Television Is A Surprisingly Affordable, Effective Ad Buy

While we continue to see tremendous innovations in digital media, truth be told, we’re also seeing continual ROI from television. We are seeing some brands overlook traditional ad buys, opting for online campaigns exclusively. If this is you, you may be doing a disservice to your marketing efforts.

People still watch TV and read print

Television advertising still accounts for 25% of total media ad spend even here in 2021, when there are tons of other digital advertising options, according to eMarketer. Surprisingly, millennials report placing print ads in high regard, according to a Quad study that found over 50% pay attention to catalogs and magazines.

In a recent article for McKinsey & Company, authors Marco Aukofer, Thomas Bauer, Cody Butt, and Priya Rammohan reaffirmed that television is still a relevant medium. It remains the largest advertising vehicle in the world and is particularly effective at reaching mature audiences.

According to a report in Marketing Charts, people in the 50-64 and 65+ age groups spend five to six hours a day watching television. It’s an audience ripe for the picking, if you provide a products or service that they might utilize. Local business owners should pay special attention to this opportunity, as seniors tend to do more brick-and-mortar shopping, locally, rather than sourcing everything online.



Angela Mertz, the vice president of integrated media at EGC Group, concurs, “Audiences remember the ads they see on TV the most. There is really no match for the credibility and brand building that TV advertising provides to local businesses.”

Booking local TV ads is relatively inexpensive

Serial entrepreneur and founder of BusinessTown Bob Adams suggests that local cable is a solid option for small businesses looking to reach local customers, since costs aren’t as outrageous as those days when TV had little competition for ad dollars. Adams points out that subscribers to local cable stations generally have more disposable income. If you own a business and are considering television, these upscale customers might take an interest in what you have to offer if they see an ad on their local stations.

How to go Hollywood

The authors of the McKinsey & Co. article point out that with the guidance of an agency, businesses will see significant savings and reach higher levels of sophistication in the planning and execution of their television advertising campaigns than those who either go it alone or employ the assistance of a freelancing friend who has an NYU film degree.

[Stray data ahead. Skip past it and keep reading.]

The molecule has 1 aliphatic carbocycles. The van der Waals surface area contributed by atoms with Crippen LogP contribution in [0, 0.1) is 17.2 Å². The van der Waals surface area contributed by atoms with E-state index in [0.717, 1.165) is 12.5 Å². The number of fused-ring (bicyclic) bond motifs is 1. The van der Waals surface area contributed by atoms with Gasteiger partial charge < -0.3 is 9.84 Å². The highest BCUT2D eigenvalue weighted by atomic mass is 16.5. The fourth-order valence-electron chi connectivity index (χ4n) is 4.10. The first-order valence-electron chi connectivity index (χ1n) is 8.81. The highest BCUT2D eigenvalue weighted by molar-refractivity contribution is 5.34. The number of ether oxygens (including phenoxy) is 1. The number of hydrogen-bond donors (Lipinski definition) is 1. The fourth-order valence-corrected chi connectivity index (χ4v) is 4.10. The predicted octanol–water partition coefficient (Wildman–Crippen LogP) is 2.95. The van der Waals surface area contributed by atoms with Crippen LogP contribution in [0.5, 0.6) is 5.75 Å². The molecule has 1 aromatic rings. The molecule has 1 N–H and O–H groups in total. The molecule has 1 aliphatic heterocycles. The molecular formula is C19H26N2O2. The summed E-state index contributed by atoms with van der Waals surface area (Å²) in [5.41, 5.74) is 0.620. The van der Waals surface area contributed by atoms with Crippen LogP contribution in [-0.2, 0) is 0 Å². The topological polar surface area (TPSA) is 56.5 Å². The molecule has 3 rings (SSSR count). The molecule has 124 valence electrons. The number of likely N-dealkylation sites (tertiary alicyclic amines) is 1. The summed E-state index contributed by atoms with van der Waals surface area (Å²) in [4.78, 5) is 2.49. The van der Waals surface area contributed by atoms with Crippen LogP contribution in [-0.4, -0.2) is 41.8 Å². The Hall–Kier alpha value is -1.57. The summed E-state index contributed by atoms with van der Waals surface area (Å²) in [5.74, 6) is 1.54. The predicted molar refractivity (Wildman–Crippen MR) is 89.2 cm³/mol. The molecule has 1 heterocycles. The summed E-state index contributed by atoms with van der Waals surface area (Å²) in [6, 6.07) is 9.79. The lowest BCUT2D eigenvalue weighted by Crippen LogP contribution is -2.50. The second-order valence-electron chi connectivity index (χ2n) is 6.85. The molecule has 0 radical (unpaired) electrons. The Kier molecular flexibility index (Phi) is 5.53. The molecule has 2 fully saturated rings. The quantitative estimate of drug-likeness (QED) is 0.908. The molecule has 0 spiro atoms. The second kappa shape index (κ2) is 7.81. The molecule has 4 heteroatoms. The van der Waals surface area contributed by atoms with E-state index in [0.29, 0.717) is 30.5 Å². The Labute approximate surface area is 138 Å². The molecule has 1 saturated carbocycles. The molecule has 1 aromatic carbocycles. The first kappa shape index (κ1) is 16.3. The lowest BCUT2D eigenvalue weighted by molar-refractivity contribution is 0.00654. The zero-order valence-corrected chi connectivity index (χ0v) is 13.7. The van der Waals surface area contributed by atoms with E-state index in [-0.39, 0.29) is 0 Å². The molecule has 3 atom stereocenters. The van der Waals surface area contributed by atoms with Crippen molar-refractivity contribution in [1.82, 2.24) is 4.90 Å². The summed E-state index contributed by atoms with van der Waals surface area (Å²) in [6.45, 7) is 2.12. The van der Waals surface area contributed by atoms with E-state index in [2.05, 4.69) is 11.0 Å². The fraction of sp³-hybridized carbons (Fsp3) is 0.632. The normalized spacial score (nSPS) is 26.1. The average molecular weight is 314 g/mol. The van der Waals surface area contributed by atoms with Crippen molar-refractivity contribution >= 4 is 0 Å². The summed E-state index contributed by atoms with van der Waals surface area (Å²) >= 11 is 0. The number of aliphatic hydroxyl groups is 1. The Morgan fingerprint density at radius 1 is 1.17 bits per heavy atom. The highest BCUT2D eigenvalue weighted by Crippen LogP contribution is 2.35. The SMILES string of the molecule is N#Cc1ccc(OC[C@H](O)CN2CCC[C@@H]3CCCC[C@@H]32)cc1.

3 comments about "Television Is A Surprisingly Affordable, Effective Ad Buy".
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  1. Ed Papazian from Media Dynamics Inc, August 3, 2021 at 2:02 p.m.

    True, Nicole, but please remember that the overall ad spend stats mash together all  sorts of promotional aactivities on a national and local basis---in short, they are not telling you what the typical ad spend media mix is for national branding campaigns of the kind usually seen on TV,  magazines and radio. Branding advertisers with any reasonabe sized business---hence  medium to large sized ad budgets---who ignore TV as well as other traditional media and go all-in on digital are in desperate need of professional media planning advice. Digital offers many benefits but it's not where all of the eyeballs are nor is it as ad-friendly as it should be and its very expensive---like 10-15 times more costly---to buy. If I were a branding advertiser with a $5-10 million ad budget I would certainly investigate ways that digital video could pinpoint certain hard-to-reach groups as well as the types of response indications it offers---but my basic platform would be a traditional media mix.

  2. Douglas Ferguson from College of Charleston, August 4, 2021 at 3:31 p.m.

    I had assumed upscale customers were often older and thus less likely to switch brands or embrace new ideas. I am always entertained by the not-dead-yet ethos, even at my age.

  3. Ed Papazian from Media Dynamics Inc, August 5, 2021 at 8:21 a.m.

    Douglas, when you tally the audience surveys by age and then break the various age groups down by income or education---or both together----what you see is a very pronounced pattern where at every stage of life, the low brows far out view those with the highest incomes and/or the best educations. This is primarily a function of the fact that low brows are much more tolerant of sub par content---which TV abounds in---and less inclined to use alternate sources of entertainment or informational media. So even though "oldsters" watch much more TV than young adults, those aged 65+ with higher educations who live in affluent homes---hence  are great marketing prospects for many advertisers----can, indeed,  be reached by TV but not as easily as their less desirable, downscale, counterparts.

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